In late July, the full Senate Appropriations Committee approved a bill recommending level funding with FY 2023 of $207 million each for the National Endowment for the Humanities (NEH) and National Endowment for the Arts (NEA). Previously on July 19, the full House Appropriations Committee approved a bill that if enacted would cut FY 2024 funding by 10 percent compared with FY 2023 to $186.3 million for each agency. Please contact Congress now to urge support of at least $207 million for the NEH and NEA.
News You Can Use
Six Grant Opportunities Available from IMLS: The Institute of Museum and Library Services is now accepting applications for six grant programs for museums. The Inspire! Grants for Small Museums now fund two project types. Small projects ($5,000-$25,000) do not require a cost share and large projects have increased maximum funding to $75,000 and require a 1:1 cost share. The Native American/Native Hawaiian Museum Services grants maximum funding level has increased to $250,000. The application deadline is November 15. Learn more and apply.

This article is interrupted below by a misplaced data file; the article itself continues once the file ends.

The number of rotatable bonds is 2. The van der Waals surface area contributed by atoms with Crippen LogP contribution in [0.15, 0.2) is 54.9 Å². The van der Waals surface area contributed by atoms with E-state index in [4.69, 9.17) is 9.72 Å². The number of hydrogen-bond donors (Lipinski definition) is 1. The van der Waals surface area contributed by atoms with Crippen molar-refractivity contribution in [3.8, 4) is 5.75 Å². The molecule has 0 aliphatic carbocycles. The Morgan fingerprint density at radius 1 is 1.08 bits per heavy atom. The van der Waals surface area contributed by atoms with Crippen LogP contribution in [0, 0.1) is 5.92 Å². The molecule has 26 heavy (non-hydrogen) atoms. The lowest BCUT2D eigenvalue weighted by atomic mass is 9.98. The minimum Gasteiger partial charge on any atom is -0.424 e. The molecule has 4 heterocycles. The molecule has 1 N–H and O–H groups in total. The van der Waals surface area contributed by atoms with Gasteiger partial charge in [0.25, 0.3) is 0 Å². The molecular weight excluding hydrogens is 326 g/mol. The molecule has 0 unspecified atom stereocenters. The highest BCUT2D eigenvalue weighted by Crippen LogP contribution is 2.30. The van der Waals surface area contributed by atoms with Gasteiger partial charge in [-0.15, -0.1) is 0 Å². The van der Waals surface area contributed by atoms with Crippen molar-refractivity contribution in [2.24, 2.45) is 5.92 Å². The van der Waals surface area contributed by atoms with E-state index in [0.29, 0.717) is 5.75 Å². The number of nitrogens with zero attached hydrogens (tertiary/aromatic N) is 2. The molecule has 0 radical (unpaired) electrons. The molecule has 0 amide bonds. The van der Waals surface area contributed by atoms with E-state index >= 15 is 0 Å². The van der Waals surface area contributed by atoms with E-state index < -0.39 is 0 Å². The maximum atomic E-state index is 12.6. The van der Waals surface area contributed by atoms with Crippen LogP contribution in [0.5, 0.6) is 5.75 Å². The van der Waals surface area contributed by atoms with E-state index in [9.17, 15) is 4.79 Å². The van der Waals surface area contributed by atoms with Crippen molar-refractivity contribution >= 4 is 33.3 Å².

Department of Labor Proposes New Overtime Rule: On August 30, the Department of Labor (DOL) announced issuance of its proposed rule raising the salary thresholds for white collar employees by 55%. If finalized, this new rule would require employers to compensate full-time executive, administrative, and professional employees for any overtime worked if they earn less than $1,059/week ($55,068/year). The current threshold is $684/week ($35,568/year). The special category of Highly Compensated Employees would be hiked from $107,432/year to $143,988/year, a 35% increase. The DOL is also proposing automatic adjustments to these thresholds every three years. Once published in the Federal Register, which it has not yet, the public will have 60 days to provide comments. However, the suggested change could face legal challenges.
- Notice of Proposed Rulemaking: Defining and Delimiting the Exemptions for Executive, Administrative, Professional, Outside Sales, and Computer Employees
- Frequently Asked Questions About the Proposed Rule
- Press Release: Department of Labor Announces Proposal to Restore, Extend Overtime Protections for 3.6 Million Low-Paid Salaried Workers